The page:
Because the mast is always vertical it doesn't have the bending moment, and
the weight involved is less than trying to tip up the same antenna load.
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WH7DX
Member

Posts: 1029




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« Reply #5 on: May 20, 2013, 03:44:11 PM »

I use the 4' military surplus aluminum mast sections, and two people can
easily put up a tribander to 32'.  (I was going to do it by myself to show it
could be done, but another ham insisted on helping me.  Three people is
probably the most convenient number:  two to lift and one to feed sections.)

I put the antenna on top of two sections of mast, attach the guy ropes
(approximate lengths), and walk towards one of the guy anchors until the
other two guys are tight.  At that point I should be able to set the mast
on the ground and lean it against the two guys while I pick up the next
mast section.  Pick up the mast and antenna (moving slightly towards the
guy anchors, but while keeping it leaning slightly against the guy ropes),
slip in the next section of mast, and lower it back down.  Lather, rinse, repeat.

Though with a big antenna on top I'd generally put up just the mast and
get it positioned where I want it, tie off the guy ropes, then lower it back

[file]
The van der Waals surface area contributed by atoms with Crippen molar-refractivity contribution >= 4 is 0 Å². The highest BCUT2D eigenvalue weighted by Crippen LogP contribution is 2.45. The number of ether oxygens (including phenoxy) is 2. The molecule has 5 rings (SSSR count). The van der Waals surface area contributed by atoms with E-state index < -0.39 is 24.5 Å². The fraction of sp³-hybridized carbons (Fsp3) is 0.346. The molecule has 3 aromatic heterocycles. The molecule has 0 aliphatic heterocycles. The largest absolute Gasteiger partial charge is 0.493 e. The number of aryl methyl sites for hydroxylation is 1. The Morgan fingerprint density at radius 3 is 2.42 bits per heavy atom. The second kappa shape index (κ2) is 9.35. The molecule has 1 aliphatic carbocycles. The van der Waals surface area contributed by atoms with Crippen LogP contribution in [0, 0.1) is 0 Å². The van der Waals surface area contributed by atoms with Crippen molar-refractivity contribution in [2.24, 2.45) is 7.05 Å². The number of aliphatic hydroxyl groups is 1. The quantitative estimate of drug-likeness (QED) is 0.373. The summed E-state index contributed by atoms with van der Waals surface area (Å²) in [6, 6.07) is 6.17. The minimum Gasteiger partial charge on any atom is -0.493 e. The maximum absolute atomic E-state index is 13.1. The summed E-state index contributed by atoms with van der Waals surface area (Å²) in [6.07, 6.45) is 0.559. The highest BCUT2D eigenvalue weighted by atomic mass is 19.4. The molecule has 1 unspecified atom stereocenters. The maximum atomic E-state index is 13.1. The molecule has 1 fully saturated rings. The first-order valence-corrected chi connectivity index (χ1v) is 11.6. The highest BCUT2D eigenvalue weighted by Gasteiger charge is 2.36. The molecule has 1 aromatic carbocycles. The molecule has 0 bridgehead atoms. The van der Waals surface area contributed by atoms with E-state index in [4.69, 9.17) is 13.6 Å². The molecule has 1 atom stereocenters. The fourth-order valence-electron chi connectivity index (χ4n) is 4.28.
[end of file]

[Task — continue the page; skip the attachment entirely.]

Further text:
down and put the antenna on.

The 4' mast sections are about as long as I can manage:  5' TV mast
sections would be too tall (though they could be cut down.)  There are
some 3' or 32" sectional masts available which would be better, or you can
make your own.

Because the mast is always vertical it doesn't have the bending moment, and
the weight involved is less than trying to tip up the same antenna load.

I think I understand what you're doing.   That's sounds pretty clever.   I guess the main focus is making sure the bottom doesn't slide out towards you as the mast is extended up (leaning back).   Having something up 32' with 4' sections sounds like a lot of joints - but I guess being put up fairly close to vertical takes some of the stress off.
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NN4ZZ
Member

Posts: 44




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« Reply #6 on: May 21, 2013, 03:52:33 AM »

Here is a product to make it safe and easy to maintain your hexbeam.                

The HexLock  is a device that will let you tilt your tower all the way to the ground to work on your HexBeam type antenna, rotator, or tower.   It works by letting the Hexbeam  swivel up and out of the way as the tower is lowered.   When the tower is in the operational position the antenna is locked into position.  The locking mechanism is powered by gravity.

No more climbing to work on any part of your antenna, tower or rotator.

More information and pictures at:

http://www.nn4zz.com/HexLock.html

Regards, Al / NN4ZZ


 
« Last Edit: May 21, 2013, 03:57:40 AM by NN4ZZ » Logged
WB6BYU
Member

Posts: 13580




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« Reply #7 on: May 21, 2013, 07:34:55 AM »

The mast sections are about 1 7/8" diameter aluminum with 3/16" thick walls
(as near as I could tell in a dim corner of the garage.)  They're actually pretty